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How software streamlined our community service program

Until last year, we were nearly drowning in the paperwork of an antiquated, cumbersome community service system. Then we discovered x2VOL

Here are ten tips for going paperless with a high school community service program.

Giving back to the community through volunteer service is a value we want to instill in our students at Morton Ranch High School in Texas. In the 2012-13 school year, more than 600 students gave more than 9,000 hours to local charities and organizations through our community service club, MAVS (Maverick Achieving through Volunteer Service).

Technology has made it much easier to manage such a large and diverse program. But it wasn’t always this way. Until last year, we were nearly drowning in the paperwork of an antiquated, cumbersome system.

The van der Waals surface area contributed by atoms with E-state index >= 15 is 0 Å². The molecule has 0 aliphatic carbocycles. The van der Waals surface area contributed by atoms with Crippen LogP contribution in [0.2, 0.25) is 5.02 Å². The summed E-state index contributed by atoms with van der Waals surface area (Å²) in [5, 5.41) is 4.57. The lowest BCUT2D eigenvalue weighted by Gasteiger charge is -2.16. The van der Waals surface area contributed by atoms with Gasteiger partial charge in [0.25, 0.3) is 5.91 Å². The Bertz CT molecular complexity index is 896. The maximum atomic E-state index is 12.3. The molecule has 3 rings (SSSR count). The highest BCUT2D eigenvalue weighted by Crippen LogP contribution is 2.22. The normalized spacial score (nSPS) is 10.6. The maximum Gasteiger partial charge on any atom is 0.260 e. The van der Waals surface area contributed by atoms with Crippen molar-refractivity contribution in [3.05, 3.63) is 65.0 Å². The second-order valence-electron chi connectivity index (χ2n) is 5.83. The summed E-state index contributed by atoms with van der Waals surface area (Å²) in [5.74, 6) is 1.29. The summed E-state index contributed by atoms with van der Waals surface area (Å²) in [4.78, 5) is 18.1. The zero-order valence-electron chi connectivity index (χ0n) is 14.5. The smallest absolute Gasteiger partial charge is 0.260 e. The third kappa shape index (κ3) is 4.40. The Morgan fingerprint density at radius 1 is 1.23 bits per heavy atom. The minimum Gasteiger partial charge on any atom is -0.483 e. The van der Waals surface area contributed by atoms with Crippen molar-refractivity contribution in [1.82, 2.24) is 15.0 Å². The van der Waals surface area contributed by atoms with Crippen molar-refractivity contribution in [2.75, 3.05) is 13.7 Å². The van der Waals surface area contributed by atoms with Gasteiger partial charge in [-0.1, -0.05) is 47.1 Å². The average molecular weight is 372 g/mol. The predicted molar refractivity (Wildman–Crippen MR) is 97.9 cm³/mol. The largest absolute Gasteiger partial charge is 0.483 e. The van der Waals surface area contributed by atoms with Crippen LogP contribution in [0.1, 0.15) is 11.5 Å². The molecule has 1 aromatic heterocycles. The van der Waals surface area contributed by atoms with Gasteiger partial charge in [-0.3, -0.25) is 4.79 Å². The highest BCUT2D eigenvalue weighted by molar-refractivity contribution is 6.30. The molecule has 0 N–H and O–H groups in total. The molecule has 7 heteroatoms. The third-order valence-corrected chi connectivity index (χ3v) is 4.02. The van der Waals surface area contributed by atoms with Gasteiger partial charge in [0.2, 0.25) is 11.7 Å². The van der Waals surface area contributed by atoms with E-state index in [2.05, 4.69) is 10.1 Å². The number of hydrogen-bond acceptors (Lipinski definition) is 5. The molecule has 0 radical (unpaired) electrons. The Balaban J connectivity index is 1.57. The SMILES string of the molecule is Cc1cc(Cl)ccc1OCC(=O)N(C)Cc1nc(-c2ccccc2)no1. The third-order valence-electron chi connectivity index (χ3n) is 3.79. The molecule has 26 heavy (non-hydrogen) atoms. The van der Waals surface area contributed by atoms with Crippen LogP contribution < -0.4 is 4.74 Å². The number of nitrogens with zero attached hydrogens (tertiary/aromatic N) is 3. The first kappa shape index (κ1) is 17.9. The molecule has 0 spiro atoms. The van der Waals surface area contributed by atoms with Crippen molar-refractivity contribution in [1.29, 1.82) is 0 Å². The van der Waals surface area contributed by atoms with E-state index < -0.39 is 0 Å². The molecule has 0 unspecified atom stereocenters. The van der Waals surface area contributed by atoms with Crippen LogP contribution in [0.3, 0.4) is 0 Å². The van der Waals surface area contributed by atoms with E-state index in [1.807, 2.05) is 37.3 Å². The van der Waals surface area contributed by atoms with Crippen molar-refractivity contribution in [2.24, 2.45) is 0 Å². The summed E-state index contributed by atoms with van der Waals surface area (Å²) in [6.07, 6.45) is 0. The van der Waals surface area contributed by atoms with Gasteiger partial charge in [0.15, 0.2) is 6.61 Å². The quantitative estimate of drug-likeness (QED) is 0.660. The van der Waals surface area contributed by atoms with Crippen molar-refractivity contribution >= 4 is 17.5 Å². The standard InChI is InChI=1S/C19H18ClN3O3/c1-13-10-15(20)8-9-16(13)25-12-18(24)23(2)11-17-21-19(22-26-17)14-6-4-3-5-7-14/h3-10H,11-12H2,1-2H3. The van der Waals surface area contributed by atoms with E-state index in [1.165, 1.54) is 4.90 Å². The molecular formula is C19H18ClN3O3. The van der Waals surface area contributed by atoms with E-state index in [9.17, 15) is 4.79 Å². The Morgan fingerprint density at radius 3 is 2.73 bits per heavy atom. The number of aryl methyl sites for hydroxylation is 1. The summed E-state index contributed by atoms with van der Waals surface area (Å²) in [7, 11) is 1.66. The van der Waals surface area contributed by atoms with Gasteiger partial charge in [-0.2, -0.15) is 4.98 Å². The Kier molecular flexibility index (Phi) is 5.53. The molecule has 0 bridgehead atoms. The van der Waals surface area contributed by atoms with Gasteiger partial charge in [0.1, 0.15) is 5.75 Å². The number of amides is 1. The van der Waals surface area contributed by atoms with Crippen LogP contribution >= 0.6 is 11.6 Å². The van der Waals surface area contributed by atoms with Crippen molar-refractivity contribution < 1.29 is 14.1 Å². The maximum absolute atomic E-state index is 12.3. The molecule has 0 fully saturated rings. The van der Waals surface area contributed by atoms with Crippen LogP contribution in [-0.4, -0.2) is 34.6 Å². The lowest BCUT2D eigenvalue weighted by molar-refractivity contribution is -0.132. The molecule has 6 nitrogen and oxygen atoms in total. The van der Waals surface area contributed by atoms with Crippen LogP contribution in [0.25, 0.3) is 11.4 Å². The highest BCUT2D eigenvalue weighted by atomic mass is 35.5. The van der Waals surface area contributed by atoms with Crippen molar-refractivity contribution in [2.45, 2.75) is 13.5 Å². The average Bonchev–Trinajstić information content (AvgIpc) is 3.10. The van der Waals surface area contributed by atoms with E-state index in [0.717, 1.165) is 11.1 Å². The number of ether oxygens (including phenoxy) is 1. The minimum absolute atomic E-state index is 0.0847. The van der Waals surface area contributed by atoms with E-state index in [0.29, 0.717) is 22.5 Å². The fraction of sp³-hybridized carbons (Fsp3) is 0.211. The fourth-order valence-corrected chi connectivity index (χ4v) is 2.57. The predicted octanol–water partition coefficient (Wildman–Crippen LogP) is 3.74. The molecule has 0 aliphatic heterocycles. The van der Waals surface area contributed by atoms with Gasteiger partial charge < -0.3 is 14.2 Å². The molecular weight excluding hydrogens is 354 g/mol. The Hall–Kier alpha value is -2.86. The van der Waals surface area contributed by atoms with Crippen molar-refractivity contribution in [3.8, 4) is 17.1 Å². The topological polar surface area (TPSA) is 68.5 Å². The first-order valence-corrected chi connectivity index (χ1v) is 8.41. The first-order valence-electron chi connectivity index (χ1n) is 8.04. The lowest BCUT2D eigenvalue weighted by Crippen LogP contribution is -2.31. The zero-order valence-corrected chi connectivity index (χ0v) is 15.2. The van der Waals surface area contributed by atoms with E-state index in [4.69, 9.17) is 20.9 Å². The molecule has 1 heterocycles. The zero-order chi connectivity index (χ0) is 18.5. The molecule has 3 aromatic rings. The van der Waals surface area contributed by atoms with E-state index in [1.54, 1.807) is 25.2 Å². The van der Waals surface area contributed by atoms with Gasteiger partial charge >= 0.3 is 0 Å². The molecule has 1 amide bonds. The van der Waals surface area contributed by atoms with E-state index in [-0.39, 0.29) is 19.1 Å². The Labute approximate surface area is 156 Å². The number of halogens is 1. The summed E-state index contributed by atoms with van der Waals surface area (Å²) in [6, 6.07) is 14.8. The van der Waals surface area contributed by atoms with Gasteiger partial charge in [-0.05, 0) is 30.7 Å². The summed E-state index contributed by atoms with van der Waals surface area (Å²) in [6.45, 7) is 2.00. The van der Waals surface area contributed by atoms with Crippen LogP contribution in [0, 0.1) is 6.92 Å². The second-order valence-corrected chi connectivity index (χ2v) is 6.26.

We have more than 100 organizations connected to our school through mentoring, career days, job shadowing, and community service, so the transition wasn’t without its challenges. But when we discovered x2VOL, we jumped at the chance to ditch the binders and go paperless. Here’s the before-and-after picture of how our community service program has changed for the better.

(Next page: How software has improved our community service program tremendously)

Signing students up for MAVS

Before: We used to put a MAVS flyer and sign-up form in every student’s opening-day packet. It took weeks for our parent volunteers to shuffle through the hundreds of new students to add them into our distribution list.

Students signed up to work at a charity by calling or eMailing the organization directly. Each organization was responsible for verifying a student’s hours by signing a form the student brought. Problems arose when students forgot to bring the form or forgot to show up for their appointed time.

Now: When students log in to x2VOL, they see a list of available opportunities based on interests they specified when registering for MAVS. Students click “sign up” to pick an activity, which then goes into their log. An eMail reminder is automatically sent prior to the event. Students can use recurring activities or create custom events.